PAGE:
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Jump to navigation. For almost three decades, Aruvacode, a village of potters, was known as the "prostitutes' village". The men remained idle or acted as pimps.
The potter's wheel had stopped turning in this hamlet outside Nilambur town, which is nestled in the teak forests and hills of Kerala's Malappuram district. Today the potter's wheel is spinning again. Aruvacode is once again being called a "potters' village". And there are many Sumathys behind those wheels. While some 35 girls between the ages of 10 and 20 are involved in pottery projects, about women - most of them former prostitutes - and as many men work as construction and plantation labourers.
Enrolment in schools has gone up from 15 per cent in the '80s to 90 per cent now, and about 10 boys and girls go to college. Aruvacode now basks in the reflected glory of year-old Bindu, who has come first in the higher secondary examinations and wants to be a doctor. All this would not have been possible had it not been for some unsung heroes.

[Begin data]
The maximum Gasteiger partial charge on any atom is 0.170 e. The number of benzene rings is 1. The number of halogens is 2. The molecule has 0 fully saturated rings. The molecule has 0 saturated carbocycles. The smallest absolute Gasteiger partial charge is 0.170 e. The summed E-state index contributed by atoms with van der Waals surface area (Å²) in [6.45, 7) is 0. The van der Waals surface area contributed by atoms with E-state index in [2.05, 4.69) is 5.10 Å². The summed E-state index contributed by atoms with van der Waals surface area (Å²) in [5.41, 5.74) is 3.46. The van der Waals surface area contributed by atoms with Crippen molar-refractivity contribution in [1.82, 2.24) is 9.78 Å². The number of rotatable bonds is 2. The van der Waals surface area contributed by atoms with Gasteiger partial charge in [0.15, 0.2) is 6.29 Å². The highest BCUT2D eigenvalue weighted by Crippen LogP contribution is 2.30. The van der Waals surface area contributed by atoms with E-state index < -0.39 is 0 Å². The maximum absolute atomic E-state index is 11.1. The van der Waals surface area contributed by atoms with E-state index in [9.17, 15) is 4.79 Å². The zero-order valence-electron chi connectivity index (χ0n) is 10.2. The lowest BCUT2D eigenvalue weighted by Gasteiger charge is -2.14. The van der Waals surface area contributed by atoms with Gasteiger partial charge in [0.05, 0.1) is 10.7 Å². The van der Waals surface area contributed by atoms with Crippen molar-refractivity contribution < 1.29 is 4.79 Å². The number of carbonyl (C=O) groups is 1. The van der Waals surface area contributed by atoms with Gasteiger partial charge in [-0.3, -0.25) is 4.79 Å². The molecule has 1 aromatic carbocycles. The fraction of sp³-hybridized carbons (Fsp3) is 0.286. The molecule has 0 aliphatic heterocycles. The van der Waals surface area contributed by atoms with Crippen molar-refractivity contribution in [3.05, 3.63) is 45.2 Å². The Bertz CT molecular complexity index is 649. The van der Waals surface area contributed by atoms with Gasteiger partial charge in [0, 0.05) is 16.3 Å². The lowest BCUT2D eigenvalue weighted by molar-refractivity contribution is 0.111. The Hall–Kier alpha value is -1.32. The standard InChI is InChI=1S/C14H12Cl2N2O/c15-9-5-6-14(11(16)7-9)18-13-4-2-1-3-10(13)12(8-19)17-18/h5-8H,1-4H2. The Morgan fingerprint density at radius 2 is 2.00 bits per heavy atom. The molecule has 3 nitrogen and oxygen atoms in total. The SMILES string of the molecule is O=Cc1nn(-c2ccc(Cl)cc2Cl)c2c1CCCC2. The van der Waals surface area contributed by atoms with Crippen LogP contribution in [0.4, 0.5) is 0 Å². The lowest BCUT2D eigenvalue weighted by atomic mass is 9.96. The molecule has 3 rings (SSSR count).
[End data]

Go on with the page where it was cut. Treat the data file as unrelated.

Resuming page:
In the early '90s, when the media spotlight was trained on Aruvacode and its odd families, the village was referred to as an extended brothel. But people like V. Radhakrishnan, a year-old police officer, wanted to change this.
After he was posted as a sub-inspector to Nilambur in , he made it his mission to rid Aruvacode of prostitution. Many houses which operated as brothels were burnt down and several prostitutes and pimps arrested.